There is now a `<calc-constant>`

`pi`

constant that can **only** be used in CSS `calc()`

math functions:

```
.circle {
--diameter: 3px;
--circumference: calc(pi * var(--diameter); <-- `pi`
stroke-dashoffset: var(--circumference);
}
```

**However, the browser support is bad.** (As of August 2023, it's only Safari and Firefox.)

**Actually, November 2023 update**, the support is currently quite alright! (90%+ globally)

Instead, you can use CSS variables to assign a number to it:

```
:root {
--pi: 3.14159265358979;
}
.circle {
--diameter: 3px;
--circumference: calc(var(--pi) * var(--diameter));
stroke-dashoffset: var(--circumference);
}
```

As mentioned in the comments, some browsers (Safari + IE) round to 2 decimals, where Chrome and Firefox can round up to (at least) 4 decimals.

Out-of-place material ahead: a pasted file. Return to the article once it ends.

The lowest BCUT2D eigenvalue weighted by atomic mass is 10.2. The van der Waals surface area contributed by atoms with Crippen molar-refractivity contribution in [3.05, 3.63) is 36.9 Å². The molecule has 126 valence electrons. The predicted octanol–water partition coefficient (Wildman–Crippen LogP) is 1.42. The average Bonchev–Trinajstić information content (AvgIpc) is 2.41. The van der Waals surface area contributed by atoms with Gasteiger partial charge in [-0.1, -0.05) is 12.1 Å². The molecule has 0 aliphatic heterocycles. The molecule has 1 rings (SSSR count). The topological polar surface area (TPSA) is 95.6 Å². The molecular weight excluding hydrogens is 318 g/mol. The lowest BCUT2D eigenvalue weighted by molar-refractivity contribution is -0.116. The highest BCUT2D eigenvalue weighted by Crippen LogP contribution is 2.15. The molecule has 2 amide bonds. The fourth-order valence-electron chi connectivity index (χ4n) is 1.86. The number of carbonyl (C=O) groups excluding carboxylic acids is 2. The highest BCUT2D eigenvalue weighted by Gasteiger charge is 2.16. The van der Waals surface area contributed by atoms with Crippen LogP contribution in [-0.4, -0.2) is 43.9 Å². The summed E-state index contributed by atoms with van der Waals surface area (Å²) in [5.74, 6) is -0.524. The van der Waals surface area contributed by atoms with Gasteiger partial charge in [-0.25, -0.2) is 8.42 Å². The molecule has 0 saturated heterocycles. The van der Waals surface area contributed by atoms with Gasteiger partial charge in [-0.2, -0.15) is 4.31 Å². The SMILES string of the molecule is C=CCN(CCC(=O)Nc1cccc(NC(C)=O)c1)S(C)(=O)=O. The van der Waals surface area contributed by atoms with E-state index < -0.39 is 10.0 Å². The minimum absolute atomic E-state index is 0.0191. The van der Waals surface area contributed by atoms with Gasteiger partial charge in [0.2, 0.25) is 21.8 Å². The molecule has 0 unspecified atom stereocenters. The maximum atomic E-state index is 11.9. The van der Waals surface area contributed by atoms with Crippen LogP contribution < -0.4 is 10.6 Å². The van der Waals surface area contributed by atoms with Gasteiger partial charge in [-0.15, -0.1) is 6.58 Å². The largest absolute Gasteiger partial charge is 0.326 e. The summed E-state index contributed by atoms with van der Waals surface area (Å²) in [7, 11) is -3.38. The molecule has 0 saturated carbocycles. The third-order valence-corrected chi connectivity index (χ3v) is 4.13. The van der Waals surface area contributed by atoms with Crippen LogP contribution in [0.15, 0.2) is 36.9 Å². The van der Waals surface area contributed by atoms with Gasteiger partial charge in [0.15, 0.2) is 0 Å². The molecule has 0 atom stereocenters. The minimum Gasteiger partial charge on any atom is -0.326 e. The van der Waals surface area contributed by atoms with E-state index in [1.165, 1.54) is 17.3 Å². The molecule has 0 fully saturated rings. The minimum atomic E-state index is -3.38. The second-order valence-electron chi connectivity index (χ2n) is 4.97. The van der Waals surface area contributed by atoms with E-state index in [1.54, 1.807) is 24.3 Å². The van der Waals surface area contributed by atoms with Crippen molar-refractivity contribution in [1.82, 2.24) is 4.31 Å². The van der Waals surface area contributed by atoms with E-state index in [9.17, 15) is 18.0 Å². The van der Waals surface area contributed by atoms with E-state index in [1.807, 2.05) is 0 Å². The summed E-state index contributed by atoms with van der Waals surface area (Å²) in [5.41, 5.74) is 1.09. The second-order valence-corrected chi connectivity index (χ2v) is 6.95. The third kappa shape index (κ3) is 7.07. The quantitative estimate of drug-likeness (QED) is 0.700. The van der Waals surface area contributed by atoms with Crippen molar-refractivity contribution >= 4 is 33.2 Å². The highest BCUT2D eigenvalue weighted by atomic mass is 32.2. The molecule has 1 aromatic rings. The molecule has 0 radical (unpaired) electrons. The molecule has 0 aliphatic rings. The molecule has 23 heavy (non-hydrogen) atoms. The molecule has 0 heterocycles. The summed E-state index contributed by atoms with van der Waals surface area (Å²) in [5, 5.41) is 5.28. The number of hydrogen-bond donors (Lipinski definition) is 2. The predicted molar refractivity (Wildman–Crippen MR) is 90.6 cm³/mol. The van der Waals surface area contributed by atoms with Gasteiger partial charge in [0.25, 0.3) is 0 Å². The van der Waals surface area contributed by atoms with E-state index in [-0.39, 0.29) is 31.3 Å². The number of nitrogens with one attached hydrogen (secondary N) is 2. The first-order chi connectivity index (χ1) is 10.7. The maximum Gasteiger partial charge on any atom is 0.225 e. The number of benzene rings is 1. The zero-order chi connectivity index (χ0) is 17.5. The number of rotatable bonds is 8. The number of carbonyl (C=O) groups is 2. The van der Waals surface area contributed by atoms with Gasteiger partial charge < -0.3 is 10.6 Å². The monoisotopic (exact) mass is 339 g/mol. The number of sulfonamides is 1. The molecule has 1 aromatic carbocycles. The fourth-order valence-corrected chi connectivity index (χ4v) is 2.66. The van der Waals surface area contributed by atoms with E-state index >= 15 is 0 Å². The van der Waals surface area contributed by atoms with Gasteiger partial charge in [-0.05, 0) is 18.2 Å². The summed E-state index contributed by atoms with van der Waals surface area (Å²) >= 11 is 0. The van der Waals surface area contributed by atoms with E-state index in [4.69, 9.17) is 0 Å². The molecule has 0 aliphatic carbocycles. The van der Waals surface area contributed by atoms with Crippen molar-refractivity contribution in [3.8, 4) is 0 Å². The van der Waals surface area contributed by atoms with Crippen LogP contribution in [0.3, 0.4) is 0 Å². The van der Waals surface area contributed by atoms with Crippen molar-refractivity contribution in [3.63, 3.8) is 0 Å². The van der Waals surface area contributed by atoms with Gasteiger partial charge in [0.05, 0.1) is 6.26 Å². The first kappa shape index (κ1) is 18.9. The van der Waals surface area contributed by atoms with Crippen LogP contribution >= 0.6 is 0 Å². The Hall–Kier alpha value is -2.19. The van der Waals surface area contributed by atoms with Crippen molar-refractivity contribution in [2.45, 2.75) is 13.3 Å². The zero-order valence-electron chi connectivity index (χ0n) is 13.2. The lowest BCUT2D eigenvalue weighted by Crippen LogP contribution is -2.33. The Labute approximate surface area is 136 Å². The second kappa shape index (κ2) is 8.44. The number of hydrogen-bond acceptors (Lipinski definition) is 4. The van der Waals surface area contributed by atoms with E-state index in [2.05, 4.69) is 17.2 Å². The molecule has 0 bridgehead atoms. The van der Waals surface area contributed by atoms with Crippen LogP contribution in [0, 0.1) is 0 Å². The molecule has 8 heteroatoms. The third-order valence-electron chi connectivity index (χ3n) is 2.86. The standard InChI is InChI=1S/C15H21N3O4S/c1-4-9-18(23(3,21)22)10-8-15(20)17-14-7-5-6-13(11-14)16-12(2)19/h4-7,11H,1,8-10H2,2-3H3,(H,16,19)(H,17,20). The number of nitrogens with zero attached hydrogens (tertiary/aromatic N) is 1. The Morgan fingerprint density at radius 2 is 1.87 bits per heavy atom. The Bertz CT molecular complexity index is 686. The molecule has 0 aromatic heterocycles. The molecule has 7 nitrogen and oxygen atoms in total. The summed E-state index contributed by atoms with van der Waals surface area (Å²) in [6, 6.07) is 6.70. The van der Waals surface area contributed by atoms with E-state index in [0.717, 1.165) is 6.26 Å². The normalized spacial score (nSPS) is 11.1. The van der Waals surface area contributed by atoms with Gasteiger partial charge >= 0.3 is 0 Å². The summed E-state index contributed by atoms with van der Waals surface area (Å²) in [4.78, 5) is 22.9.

Another solution would be to use a preprocessor such as SASS or Less to assign the PI variable to.

For example, using SASS:

```
$pi: 3.14159265358979
.circle {
--diameter: 3px;
--circumference: calc(${pi} * var(--diameter));
stroke-dashoffset: var(--circumference);
}
```

`22/7`

and let the browser decide how it wants to handle?`var intRadius = Math.floor(objCircle.offsetWidth / 2)`

unroundedvalue for pi. Pi is not rational!2more comments